Debt Consolidation

The Facts About Debt

CBO Projects The Federal Budget Deficit Will Add $1.2 Trillion to National Debt in 2009

Filed under: National Debt
Written by: UWSA Staff
January 8, 2009

The Congressional Budget Office projects that the U.S. federal budget deficit will hit an unbelievable $1.2 trillion, or 8.3 percent of the GDP for the 2009 budget year. The report entitled Budget and Economic Outlook: Fiscal Years 2009-2019 also warns that these figures do not include any future legislation such as the enactment of President-elect Barack Obama’s proposed economic stimulus package.

This report comes out on the heels of President-elect Obama warning that the country faces “trillion dollar deficits for years to come”.

The CBO report states that the budget outlook for 2009 “will be dramatically worse than it was in 2008″. In the first three months of of the 2009 fiscal year, which began on October 1, the government spent $408 billion more than it took in. The blame goes to a drop in corporate and individual tax revenues, and increased federal spending. The spending increase is largely attributed to the TARP program and the recent federal takeover of Fannie Mae and Freddie Mac.

The CBO’s baseline projections serve as a “neutral benchmark” that legislators and policy makers can use to determine the potential effects of any change in policy. The projected deficit for 2010 is about $700 billion or 4.9% of the GDP. President-elect Obama mentioned the new CBO projection at his news conference on Wednesday. “We know that our recovery and reinvestment plan will necessarily add more,” he conceded.

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Economic Deliverance?

Filed under: National Debt
Written by: UWSA Staff
December 11, 2008

We appear to be awash in bad news. The nation has been in a recession since December 2007. The number of people claiming unemployment benefits is the highest it has been in 26 years, and consumer spending, which is the fuel for the economy’s engine is drying up. Due to years of deficit spending, the national debt is closing in on $11 trillion.

So what do the leading economists in the nation think we should do? Increase the national debt to stimulate the economy. The thought behind it is that avoiding a deepening recession is more important than higher budget deficits. We have already committed $700 billion to bailout a financial industry that could not regulate itself. President-elect Obama has pledged to plow money into the largest infrastructure building plan since the Eisenhower Interstate highway program, and now we are going to pledge $14 billion to rescue the automobile industry, that is so oafish, it needs help to keep itself from stumbling into the abyss of bankruptcy.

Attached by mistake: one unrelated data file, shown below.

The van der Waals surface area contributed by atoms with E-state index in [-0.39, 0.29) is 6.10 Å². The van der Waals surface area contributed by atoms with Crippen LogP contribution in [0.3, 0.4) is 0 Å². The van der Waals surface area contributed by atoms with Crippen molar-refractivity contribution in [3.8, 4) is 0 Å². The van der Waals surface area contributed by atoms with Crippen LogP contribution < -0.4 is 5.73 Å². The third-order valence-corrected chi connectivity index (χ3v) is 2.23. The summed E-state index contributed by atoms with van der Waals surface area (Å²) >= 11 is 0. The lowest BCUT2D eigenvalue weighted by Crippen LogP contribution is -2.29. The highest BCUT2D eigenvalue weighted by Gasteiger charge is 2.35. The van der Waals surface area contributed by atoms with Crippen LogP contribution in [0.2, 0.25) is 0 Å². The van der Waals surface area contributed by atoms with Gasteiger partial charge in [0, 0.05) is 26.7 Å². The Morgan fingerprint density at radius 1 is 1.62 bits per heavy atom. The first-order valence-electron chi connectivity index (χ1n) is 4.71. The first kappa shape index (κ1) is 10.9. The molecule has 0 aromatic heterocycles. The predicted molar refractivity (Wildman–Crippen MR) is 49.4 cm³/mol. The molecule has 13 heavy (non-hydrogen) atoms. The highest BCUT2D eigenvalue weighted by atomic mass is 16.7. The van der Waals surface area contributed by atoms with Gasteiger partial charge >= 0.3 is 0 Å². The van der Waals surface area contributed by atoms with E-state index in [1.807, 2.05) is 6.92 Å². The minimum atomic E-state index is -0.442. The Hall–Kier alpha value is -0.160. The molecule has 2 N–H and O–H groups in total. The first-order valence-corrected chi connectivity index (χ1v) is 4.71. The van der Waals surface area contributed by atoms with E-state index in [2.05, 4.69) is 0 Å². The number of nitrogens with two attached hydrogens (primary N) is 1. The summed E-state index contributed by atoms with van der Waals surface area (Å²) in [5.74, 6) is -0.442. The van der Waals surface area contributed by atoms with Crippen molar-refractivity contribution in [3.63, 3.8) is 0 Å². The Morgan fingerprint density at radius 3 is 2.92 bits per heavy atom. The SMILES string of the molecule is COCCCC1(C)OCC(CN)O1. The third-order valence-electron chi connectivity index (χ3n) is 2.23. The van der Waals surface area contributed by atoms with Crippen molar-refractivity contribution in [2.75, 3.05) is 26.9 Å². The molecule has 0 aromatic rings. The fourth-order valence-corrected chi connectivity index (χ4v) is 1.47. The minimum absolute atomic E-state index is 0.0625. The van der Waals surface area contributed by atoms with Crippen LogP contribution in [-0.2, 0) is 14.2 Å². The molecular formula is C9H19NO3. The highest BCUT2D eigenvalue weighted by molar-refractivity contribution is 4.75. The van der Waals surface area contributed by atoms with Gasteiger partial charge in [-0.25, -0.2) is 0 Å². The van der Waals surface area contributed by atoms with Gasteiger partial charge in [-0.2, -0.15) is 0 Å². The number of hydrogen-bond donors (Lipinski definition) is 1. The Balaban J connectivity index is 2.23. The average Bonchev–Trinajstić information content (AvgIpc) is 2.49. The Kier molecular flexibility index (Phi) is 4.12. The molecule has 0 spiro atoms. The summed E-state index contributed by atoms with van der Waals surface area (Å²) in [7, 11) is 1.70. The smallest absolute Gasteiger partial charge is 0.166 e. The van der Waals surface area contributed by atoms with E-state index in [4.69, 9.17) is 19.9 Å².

We need a JFK challenge for the best and brightest Americans to come up with new solutions to our pressing issues. If we are going to invest tax dollars into bailing out companies that are too big to fail, shouldn’t we also have a say in how they use that money? If it comes down to borrowing money to stimulate the economy, shouldn’t we also invest in projects such as alternative energy to put people back to work and ease our dependency on foreign oil? In exchange for tax dollars, shouldn’t we demand that the foundering auto makers come up with a plan to focus on hybrid and 100% electric vehicles? Maybe then America can once again lead the world in something other than our carbon footprint.

The stakes are extremely high, but we have much to gain. Throughout our history, America has always risen to the occasion when things looked bleak. Tapping into the ingenuity of the American people has always been America’s salvation. Our deliverance from economic ruin depends on it.

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Obama: Increasing the Deficit Key to Economic Recovery

Filed under: National Debt
Written by: UWSA Staff
November 17, 2008

Barack Obama says that a bipartisan consensus of economists feel that investing billions into the troubled economy is more important than balancing the budget. Obama, appearing on 60 minutes Sunday night, said “the consensus is this: that we have to do whatever it takes to get this economy moving again, that we’re gonna have to spend money now to stimulate the economy.” He also stated we should not worry about the budget deficit this year or next, “That short term, the most important thing is that we avoid a deepening recession.”

Some of the President-elects other thoughts on the economy:

When asked about the $300 billion spent so far on The Troubled Asset Relief Program (TARP): We should be looking at what didn’t happen such as more banks failing or a bigger drop in the stock market, not just what has happened. He also wants more focus on the impact of foreclosures, and to “set up a negotiation between banks and borrowers so that people can stay in their homes.”

Comparisons of today to 1932: “We’re not going through something comparable to that. But I would say that this is as bad as we’ve seen since then.”

The dire straits of General Motors: “We need to provide assistance to the auto industry. But I think that it can’t be a blank check.” He would like the assistance contingent on all of the major stakeholders, management, labor, suppliers and lenders “coming together with a plan what does a sustainable U.S. auto industry look like?”

Moving the nation towards energy independence. “It’s more important. It may be a little harder politically (because of the drop in oil prices), but it’s more important.”

Re-regulation of the financial market “to restore a sense of trust, transparency, openness in our financial system.. And the answer is not heavy-handed regulations that crush the entrepreneurial spirit and risk taking of American capitalism.”

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